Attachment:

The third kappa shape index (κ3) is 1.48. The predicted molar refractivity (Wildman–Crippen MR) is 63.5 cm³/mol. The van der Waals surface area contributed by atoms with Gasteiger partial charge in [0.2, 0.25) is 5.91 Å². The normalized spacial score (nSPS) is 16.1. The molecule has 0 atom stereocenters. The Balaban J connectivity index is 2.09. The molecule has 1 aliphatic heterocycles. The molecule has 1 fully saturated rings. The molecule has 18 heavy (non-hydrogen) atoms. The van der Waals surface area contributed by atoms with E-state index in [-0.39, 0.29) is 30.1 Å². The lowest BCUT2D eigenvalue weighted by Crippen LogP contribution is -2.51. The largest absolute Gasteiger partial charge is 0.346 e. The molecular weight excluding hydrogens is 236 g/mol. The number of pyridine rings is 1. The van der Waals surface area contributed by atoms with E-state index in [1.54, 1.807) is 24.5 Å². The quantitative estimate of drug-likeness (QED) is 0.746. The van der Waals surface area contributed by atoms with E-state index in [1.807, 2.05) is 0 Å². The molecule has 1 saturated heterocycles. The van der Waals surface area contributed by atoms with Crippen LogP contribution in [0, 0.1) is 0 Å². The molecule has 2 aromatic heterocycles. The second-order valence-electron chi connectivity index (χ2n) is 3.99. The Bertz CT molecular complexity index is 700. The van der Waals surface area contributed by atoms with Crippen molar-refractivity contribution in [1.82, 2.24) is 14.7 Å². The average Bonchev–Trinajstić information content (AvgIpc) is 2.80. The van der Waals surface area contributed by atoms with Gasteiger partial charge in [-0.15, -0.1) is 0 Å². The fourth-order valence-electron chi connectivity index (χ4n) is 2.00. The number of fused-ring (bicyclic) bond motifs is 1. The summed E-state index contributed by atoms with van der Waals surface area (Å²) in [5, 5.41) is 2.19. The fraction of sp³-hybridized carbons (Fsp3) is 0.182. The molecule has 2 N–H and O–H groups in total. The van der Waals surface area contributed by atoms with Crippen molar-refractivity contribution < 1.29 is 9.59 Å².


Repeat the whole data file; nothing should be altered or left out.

The third kappa shape index (κ3) is 1.48. The predicted molar refractivity (Wildman–Crippen MR) is 63.5 cm³/mol. The van der Waals surface area contributed by atoms with Gasteiger partial charge in [0.2, 0.25) is 5.91 Å². The normalized spacial score (nSPS) is 16.1. The molecule has 0 atom stereocenters. The Balaban J connectivity index is 2.09. The molecule has 1 aliphatic heterocycles. The molecule has 1 fully saturated rings. The molecule has 18 heavy (non-hydrogen) atoms. The van der Waals surface area contributed by atoms with E-state index in [-0.39, 0.29) is 30.1 Å². The lowest BCUT2D eigenvalue weighted by Crippen LogP contribution is -2.51. The largest absolute Gasteiger partial charge is 0.346 e. The molecular weight excluding hydrogens is 236 g/mol. The number of pyridine rings is 1. The van der Waals surface area contributed by atoms with E-state index in [1.54, 1.807) is 24.5 Å². The quantitative estimate of drug-likeness (QED) is 0.746. The van der Waals surface area contributed by atoms with E-state index in [1.807, 2.05) is 0 Å². The molecule has 1 saturated heterocycles. The van der Waals surface area contributed by atoms with Crippen LogP contribution in [0, 0.1) is 0 Å². The molecule has 2 aromatic heterocycles. The second-order valence-electron chi connectivity index (χ2n) is 3.99. The Bertz CT molecular complexity index is 700. The van der Waals surface area contributed by atoms with Crippen molar-refractivity contribution in [1.82, 2.24) is 14.7 Å². The average Bonchev–Trinajstić information content (AvgIpc) is 2.80. The van der Waals surface area contributed by atoms with Gasteiger partial charge in [-0.15, -0.1) is 0 Å². The fourth-order valence-electron chi connectivity index (χ4n) is 2.00. The number of fused-ring (bicyclic) bond motifs is 1. The summed E-state index contributed by atoms with van der Waals surface area (Å²) in [5, 5.41) is 2.19. The fraction of sp³-hybridized carbons (Fsp3) is 0.182. The molecule has 2 N–H and O–H groups in total. The van der Waals surface area contributed by atoms with Crippen molar-refractivity contribution < 1.29 is 9.59 Å².